Key legislation - Information legislation
The Information Commissioner's Office is an independent official body whose role is to oversee all information legislation, including promoting access to official information and protecting personal information. All public and private organisations are legally obliged to protect any personal information they hold. Public bodies are also obliged to provide public access to official information. Information legislation protects the human rights of people using services by ensuring information about individuals is:
- held only with consent
- held securely
- shared only on a 'need to know' basis
- accessible to them.
Data Protection Act 1998
Confidentiality of information is a key part of maintaining dignity for those using health and social care services. The Data Protection Act (DPA) 1998 requires public bodies and their data controllers to comply with a range of data protection principles. There are some limits on confidentiality and these apply where there is a risk of harm to other people.
Data controllers are people and organisations that decide how and why personal data is processed. 'Personal data' refers to information relating to an identified or identifiable living individual, which is processed automatically (including information processed on a computer) or recorded manually as part of a filing system or part of an accessible record. This will include records such as social services files. Processing covers anything done in relation to such data, including collecting it, holding it, disclosing it and destroying it. The eight data protection principles are key to understanding the Act. These are that data must be:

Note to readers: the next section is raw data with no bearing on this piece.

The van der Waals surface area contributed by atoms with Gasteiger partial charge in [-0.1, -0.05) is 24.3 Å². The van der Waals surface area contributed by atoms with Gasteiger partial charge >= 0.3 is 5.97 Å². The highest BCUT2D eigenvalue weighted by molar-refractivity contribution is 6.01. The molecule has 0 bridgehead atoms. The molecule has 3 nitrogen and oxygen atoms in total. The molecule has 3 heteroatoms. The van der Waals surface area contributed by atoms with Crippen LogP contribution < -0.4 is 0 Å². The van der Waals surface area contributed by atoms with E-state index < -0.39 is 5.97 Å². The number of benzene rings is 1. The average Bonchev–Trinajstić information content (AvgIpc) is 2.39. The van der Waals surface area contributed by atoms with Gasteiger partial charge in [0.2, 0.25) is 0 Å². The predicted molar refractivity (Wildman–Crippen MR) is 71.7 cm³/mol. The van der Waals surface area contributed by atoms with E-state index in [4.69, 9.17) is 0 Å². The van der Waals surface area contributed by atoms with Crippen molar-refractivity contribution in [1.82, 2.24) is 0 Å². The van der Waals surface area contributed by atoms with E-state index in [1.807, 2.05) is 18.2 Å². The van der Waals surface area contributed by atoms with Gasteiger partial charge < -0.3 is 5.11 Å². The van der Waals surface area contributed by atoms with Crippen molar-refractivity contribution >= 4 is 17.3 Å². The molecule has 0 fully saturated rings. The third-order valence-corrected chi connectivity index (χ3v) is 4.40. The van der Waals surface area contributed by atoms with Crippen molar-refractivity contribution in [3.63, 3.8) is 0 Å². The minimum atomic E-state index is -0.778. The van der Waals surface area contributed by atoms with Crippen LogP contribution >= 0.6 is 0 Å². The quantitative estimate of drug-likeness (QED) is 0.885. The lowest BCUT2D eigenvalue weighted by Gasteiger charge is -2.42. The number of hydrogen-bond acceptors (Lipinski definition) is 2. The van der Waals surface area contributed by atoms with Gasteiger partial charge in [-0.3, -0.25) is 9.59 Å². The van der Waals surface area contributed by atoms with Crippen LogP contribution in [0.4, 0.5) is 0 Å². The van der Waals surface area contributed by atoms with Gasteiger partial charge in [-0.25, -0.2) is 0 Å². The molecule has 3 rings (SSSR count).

- fairly and lawfully processed – in line with common law principle of confidentiality, Article 8 (HRA) the right to respect for private and family life and the principles of administrative law. Processing must not be outside the authority of the organisation or contrary to statutory provisions
- processed for limited purposes - It should be clear what that purpose of holding the information is and the information should only be used for that purpose
- adequate, relevant and not excessive
- secure - non-authorised people should not be able to get access to the information.
- not kept longer than necessary
- processed in accordance with the data subject's rights – these are set out in Schedules 2 and 3 of the Act
- not transferred to other countries without adequate protection.
Freedom of Information Act 2000
The Freedom of Information Act (FoIA) 2000 provides statutory rights for members of the public requesting information. Under the Act any member of the public is able to apply for access to information (unless that information is covered by exemptions) held by a wide range of public bodies, including local authorities and hospitals. The FoIA imposes a duty on public bodies to adopt schemes, which must be approved by the Information Commissioner, for the publication of information.